Newman Vs. Juul

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Thesis: Newman feels that the personal play-character relationship is not an important part of games, whereas Juul feels that this primary relationship is what defines a game.

As I reflected on the third question for the J-Web workbook, I realized that I was much more able to decide upon a primary player-character relationship over the depersonalized relationship. As an avid fan of RPG genre games this type of connection is almost always found, in that you relate to the player and almost live out the story along with the protagonist. I agreed with Derek's entry with essentially addressed the same issue and the same train of thought. From first hand experience I can much more closely relate the view that Juul provides in that I almost always find an identifiable relationship with the main character.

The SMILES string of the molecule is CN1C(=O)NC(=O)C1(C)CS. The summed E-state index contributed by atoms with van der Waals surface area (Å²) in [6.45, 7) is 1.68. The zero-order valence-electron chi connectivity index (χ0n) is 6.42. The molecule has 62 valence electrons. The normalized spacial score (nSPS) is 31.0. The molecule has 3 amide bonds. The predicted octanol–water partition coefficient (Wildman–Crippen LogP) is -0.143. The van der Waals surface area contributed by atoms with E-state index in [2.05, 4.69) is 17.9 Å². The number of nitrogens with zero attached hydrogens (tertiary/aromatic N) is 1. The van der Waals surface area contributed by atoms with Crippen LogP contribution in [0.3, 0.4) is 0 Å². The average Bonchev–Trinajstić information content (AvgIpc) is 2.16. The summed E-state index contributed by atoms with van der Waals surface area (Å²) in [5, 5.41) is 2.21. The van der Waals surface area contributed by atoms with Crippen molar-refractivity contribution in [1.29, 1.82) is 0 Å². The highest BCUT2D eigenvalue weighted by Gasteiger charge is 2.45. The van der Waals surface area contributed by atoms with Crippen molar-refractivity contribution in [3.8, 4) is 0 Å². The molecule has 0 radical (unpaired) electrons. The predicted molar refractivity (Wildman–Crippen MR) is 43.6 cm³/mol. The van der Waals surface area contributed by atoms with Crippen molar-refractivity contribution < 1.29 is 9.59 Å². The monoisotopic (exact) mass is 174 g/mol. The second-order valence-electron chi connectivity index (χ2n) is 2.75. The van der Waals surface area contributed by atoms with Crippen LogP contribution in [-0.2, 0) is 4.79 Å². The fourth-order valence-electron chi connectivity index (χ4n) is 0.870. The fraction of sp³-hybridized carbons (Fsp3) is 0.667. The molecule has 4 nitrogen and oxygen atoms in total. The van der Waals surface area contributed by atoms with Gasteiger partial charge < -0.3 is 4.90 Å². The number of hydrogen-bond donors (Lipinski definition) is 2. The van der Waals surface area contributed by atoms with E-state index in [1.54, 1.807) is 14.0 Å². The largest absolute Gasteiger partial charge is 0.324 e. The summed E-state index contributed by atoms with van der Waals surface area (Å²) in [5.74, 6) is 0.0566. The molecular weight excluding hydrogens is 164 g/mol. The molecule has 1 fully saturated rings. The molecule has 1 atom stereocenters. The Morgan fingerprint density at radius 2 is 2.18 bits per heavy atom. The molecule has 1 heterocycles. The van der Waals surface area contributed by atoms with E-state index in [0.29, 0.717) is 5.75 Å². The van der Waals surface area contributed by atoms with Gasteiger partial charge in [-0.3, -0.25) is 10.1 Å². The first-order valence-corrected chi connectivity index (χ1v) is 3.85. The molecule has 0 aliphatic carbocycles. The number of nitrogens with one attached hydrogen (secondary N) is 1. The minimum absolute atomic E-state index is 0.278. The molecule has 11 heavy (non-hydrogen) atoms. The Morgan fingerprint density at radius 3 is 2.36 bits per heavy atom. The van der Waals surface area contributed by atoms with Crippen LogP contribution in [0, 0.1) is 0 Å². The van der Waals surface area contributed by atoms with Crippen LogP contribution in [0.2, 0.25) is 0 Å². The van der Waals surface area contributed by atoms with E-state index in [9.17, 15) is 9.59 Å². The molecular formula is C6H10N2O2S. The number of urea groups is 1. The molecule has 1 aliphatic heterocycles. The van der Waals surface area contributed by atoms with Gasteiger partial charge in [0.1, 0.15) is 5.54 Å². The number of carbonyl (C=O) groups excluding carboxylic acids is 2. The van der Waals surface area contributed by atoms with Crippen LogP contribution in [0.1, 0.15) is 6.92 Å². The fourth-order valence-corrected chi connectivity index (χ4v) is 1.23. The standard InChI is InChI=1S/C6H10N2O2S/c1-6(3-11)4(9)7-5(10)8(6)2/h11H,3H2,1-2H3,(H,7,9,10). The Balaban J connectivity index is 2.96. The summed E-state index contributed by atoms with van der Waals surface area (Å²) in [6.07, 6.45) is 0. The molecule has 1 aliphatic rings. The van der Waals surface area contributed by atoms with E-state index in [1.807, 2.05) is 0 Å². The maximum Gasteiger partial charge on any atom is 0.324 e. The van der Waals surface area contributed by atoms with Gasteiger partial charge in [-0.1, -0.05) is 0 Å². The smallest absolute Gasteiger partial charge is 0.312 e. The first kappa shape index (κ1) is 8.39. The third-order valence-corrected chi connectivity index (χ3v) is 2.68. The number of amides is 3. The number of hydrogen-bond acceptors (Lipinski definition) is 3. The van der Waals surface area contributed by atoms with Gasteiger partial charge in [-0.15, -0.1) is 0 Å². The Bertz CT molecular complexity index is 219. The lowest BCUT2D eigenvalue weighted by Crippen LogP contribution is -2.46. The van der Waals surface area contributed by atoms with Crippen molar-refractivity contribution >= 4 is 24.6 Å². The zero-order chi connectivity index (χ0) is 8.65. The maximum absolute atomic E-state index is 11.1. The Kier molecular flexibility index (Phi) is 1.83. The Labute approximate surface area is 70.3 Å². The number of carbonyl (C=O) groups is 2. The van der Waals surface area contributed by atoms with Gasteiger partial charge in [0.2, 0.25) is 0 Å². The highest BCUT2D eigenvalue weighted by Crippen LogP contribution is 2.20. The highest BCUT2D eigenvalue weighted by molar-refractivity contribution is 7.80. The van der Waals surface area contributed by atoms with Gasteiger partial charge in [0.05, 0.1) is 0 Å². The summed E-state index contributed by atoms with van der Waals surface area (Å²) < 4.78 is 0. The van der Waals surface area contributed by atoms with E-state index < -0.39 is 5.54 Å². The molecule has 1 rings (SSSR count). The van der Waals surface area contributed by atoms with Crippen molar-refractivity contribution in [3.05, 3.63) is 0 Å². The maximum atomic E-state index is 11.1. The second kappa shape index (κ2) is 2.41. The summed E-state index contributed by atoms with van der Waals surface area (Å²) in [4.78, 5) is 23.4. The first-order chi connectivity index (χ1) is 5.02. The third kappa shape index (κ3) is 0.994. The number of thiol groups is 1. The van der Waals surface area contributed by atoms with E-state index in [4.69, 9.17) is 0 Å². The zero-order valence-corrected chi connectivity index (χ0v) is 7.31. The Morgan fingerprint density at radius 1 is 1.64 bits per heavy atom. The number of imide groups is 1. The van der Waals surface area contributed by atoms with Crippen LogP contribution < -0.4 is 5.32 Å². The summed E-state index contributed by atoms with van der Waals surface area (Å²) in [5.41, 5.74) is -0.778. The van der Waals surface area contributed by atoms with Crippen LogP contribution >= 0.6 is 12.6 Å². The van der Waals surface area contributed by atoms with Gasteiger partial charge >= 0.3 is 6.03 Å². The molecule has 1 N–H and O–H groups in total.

Kevin said:

While I agree with you that humans trend toward empathy of the more humanoid characters (why we want Mario to not fall in the pit but don't care about the little block in "Secret Collect"), do you feel these are the same reasons in science fiction and theory that we, as humans, feel alien lifeforms will have human characteristics? Are we unable to perceive what a non-human lifeform would really look like or would be have such an emotional disconnect from it that we would not be able to process what we are interacting with?

Brandon Gnesda said:

I think so Kevin. I think we tend to be drawn to what we know. Sometimes we don't like to think about what could be different or what "might be." I think that it might be beyond our scope sometimes to imagine things so far beyond our understanding.

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